"Keep your search area manageable to focus your efforts effectively," says Chris. "Concentrating on specific locations saves time and energy. It will also allow you to delve deeper into potential options."

Clarify what you're looking for

It's worth writing down exactly what you want to quickly eliminate unsuitable sites. Is it a plot with a view? Does your dream home require a seaside location or a rural field? Are you looking for total isolation in the Highlands, or somewhere close to shops and schools? If the latter, what is the maximum distance you would be prepared to travel? Your wish-list might include burns/rivers, woodland, additional land for growing vegetables, steadings or even an old cottage to turn into a holiday rental.

How to find land for sale in Scotland

If you're prepared to put in the work and consider a range of options, you'll increase your chances of finding potential building plots in Scotland.



The internet is a quick and easy way to start your search.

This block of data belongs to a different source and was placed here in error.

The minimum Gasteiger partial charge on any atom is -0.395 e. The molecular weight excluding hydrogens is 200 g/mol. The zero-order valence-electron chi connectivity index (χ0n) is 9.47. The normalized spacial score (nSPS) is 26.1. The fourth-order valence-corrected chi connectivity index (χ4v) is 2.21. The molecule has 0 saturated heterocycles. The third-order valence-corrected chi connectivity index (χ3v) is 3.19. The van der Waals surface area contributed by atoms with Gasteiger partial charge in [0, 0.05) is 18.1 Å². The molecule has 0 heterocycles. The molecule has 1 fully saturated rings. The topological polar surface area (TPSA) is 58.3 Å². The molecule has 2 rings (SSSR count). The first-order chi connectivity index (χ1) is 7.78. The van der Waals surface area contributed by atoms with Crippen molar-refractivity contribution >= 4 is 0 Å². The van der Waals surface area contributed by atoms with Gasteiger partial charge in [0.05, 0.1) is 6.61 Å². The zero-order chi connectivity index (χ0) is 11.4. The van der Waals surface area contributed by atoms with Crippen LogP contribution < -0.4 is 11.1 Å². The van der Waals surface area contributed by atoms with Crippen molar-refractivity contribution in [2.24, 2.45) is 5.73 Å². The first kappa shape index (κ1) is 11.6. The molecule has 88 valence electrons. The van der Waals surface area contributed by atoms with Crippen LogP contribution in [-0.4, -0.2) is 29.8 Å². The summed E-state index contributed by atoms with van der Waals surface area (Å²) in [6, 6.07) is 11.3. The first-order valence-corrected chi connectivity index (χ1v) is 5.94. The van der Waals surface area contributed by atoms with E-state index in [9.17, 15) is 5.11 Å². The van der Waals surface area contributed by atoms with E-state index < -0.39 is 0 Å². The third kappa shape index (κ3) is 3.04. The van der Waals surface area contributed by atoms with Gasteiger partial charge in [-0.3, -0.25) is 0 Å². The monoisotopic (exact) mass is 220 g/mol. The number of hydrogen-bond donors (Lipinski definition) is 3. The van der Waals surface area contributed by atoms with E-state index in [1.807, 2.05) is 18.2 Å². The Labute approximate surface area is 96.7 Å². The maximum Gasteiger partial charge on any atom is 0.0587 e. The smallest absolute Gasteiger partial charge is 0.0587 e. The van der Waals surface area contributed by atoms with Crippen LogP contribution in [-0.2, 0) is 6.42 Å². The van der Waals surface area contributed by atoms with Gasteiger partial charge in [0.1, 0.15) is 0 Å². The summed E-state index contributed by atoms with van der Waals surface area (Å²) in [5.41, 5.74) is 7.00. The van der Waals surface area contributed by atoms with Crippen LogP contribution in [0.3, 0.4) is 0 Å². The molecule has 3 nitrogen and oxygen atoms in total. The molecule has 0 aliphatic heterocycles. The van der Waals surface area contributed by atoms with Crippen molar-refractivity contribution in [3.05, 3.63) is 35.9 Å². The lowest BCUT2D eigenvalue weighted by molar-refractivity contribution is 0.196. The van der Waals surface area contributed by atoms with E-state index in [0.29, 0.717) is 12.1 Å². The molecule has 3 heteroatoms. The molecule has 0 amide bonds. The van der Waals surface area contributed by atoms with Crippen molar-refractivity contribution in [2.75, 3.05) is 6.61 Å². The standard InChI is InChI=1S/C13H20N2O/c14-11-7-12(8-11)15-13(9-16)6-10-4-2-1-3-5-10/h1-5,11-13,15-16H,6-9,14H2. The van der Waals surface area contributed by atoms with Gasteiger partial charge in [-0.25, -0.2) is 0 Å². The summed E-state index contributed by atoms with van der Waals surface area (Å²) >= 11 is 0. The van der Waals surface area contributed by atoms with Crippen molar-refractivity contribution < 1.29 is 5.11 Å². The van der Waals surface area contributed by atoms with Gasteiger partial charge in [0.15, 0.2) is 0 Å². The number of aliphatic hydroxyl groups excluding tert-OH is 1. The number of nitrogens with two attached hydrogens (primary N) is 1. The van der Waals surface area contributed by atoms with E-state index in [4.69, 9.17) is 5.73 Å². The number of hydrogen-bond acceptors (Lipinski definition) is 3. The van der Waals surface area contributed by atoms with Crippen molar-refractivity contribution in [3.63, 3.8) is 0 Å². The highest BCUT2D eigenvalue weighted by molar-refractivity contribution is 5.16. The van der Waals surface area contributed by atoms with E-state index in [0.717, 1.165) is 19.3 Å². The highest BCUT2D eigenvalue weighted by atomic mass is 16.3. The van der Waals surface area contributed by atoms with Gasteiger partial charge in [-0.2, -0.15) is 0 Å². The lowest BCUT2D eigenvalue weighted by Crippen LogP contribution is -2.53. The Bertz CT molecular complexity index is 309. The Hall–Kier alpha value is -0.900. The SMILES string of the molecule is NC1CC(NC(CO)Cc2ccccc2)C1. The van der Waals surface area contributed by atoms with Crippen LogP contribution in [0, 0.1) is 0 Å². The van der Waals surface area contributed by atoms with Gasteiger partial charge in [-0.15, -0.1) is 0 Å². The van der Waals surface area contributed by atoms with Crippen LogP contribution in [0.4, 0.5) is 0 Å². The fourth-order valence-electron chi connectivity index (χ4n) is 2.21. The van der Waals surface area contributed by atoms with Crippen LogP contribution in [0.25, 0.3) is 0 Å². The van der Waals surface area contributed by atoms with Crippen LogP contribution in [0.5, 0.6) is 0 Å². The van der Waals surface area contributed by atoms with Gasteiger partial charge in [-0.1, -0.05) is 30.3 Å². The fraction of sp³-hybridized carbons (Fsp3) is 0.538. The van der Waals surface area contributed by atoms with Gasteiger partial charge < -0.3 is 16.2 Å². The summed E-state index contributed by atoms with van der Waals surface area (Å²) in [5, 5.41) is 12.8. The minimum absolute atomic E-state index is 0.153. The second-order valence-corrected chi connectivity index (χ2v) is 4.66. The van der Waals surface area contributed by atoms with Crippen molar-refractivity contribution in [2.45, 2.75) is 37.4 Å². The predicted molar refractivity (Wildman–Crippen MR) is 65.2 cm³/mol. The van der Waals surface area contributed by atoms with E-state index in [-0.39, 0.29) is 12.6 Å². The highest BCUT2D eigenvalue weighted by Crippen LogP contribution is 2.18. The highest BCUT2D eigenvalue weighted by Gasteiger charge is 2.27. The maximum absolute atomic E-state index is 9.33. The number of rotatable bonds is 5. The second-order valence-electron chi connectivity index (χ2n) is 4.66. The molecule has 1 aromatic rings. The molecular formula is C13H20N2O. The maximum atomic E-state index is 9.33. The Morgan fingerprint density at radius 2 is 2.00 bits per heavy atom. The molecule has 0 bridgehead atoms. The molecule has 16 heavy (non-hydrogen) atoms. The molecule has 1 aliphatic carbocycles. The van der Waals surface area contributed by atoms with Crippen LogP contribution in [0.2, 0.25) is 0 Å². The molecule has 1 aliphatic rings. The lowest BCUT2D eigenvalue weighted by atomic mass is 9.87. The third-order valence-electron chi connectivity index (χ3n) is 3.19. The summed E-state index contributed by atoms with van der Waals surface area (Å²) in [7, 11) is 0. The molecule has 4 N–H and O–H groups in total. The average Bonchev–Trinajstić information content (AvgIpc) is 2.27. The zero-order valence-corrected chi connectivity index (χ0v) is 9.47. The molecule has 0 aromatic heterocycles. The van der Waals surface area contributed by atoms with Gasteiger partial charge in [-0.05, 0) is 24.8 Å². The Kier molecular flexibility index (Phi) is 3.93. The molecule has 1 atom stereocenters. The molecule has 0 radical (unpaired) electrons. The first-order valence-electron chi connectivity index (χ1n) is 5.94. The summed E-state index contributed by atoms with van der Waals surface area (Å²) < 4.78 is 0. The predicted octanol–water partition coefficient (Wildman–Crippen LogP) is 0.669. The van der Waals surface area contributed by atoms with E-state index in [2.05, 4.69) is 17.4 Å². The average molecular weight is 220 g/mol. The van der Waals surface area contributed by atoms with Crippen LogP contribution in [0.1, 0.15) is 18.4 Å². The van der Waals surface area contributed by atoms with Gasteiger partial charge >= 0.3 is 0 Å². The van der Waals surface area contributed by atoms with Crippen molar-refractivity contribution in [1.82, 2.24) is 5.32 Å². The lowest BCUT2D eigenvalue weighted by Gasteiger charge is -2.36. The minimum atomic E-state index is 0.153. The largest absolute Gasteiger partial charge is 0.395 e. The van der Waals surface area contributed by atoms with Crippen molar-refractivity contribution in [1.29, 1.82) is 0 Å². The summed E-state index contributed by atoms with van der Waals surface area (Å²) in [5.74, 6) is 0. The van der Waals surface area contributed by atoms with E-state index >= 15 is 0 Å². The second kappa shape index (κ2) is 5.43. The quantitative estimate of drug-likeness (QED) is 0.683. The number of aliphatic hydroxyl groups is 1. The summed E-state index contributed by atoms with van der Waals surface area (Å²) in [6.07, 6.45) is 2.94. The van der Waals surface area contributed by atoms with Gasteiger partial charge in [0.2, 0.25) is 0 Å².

"Websites dedicated to self-build land listings offer a wide range of options to explore," says Chris. "These platforms provide convenience and accessibility, allowing you to browse and filter through numerous plots based on your requirements."

You can find and view plots for sale using these online sources:

– Plot Finder
– Plot Search
– Plot Browser

In Scotland, it’s also worth checking out property portals such as:

– Aberdein Considine
– UK Land and Farms
– Zoopla
– Prime Location
– On The Market

Make sure to set up notifications or e-mail alerts with your preferred websites, so you're always up to date. The perfect piece of land can come up at any time.


Estate agents or local solicitors property centre

Hire an estate agent, especially one with expertise in land sales for access to exclusive listings and expert guidance.

"Estate agents can provide invaluable assistance in your hunt for land," says Chris. "They possess in-depth knowledge of the local market, connections to planning experts, solicitors, and surveyors, and can offer you insights into upcoming plots of land."